3For there they that carried us away captive required of us a song; and they that wasted us required of us mirth, saying, Sing us one of the songs of Zion.
4How shall we sing the LORD’s song in a strange land?
By far, the easiest way to tell a Western Meadowlark from an Eastern is by its song. But they do not always sing. How do you tell the difference? The area just behind the lower mandible (Bottom half of bill) is white on an Eastern, yellow on a Western. Also their tail feathers show a difference. The Eastern tail feathers are much darker in the center than the Western. Look at this page.
This is our poor neglected bird. Sturnella neglecta, or more commonly, Western Meadowlark. In 1805, Meriweather Lewis discovered this Meadowlark as being different from the more familiar one found in the east. As was generally done in those days, he shot one so he could study it. Though the idea makes me cringe, really, what tools did they have to look closely at the birds without killing them? We can now be grateful for the inventions of binoculars, cameras, and scopes.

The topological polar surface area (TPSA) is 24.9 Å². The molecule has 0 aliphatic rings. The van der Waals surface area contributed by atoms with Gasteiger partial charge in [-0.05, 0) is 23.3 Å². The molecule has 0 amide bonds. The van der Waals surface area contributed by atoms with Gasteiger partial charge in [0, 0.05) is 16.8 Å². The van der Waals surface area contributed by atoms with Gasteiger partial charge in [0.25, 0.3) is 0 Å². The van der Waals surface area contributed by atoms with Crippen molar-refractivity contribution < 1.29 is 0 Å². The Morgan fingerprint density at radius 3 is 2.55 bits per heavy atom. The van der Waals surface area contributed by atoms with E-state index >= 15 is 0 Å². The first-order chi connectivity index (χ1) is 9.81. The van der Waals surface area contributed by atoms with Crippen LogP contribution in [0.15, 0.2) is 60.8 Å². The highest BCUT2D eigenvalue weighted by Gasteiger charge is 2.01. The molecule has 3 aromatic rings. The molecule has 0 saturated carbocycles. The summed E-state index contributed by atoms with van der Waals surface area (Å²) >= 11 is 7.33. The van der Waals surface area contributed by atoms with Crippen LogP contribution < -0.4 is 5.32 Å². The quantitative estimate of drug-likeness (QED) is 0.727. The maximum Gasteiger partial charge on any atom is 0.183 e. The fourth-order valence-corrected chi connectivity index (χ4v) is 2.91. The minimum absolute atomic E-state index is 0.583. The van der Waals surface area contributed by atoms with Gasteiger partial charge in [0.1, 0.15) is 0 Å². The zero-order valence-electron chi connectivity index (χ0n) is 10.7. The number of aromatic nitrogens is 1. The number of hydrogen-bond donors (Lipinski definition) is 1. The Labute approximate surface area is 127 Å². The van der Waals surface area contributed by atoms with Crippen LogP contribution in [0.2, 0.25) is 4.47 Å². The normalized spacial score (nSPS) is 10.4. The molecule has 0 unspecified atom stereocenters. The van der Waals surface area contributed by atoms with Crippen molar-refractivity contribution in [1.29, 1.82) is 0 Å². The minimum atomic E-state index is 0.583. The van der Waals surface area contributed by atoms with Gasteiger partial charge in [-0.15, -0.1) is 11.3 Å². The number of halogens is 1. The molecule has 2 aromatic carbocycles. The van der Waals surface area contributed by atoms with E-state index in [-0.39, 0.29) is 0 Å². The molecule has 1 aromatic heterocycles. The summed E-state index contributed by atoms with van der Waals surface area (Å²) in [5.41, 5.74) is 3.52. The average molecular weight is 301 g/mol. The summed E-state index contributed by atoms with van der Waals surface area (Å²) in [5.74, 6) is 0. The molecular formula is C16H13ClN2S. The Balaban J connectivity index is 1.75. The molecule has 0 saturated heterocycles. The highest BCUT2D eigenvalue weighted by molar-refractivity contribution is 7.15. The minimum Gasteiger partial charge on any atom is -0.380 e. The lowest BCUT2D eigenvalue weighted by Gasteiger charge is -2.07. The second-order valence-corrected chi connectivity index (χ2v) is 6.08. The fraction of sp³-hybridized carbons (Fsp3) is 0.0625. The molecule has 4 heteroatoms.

Back on track now…
How is this bird neglected? Even though it was discovered in the early 1800’s, no one thought to give it a name until a later time.
“John James Audubon dubbed it neglecta (nee-GLEK-tah; Latin for neglected) because, he wrote in 1840, although “the existence of this species was known to the celebrated explorers of the west, Lewis and Clark, . . . no one has since taken the least notice of it.” From A Western Greeting
Though overlooked and unnamed by modern man. (The first man, Adam, was given the task to name all the animals), I am sure there were many people who still enjoyed the Western Meadowlark’s song.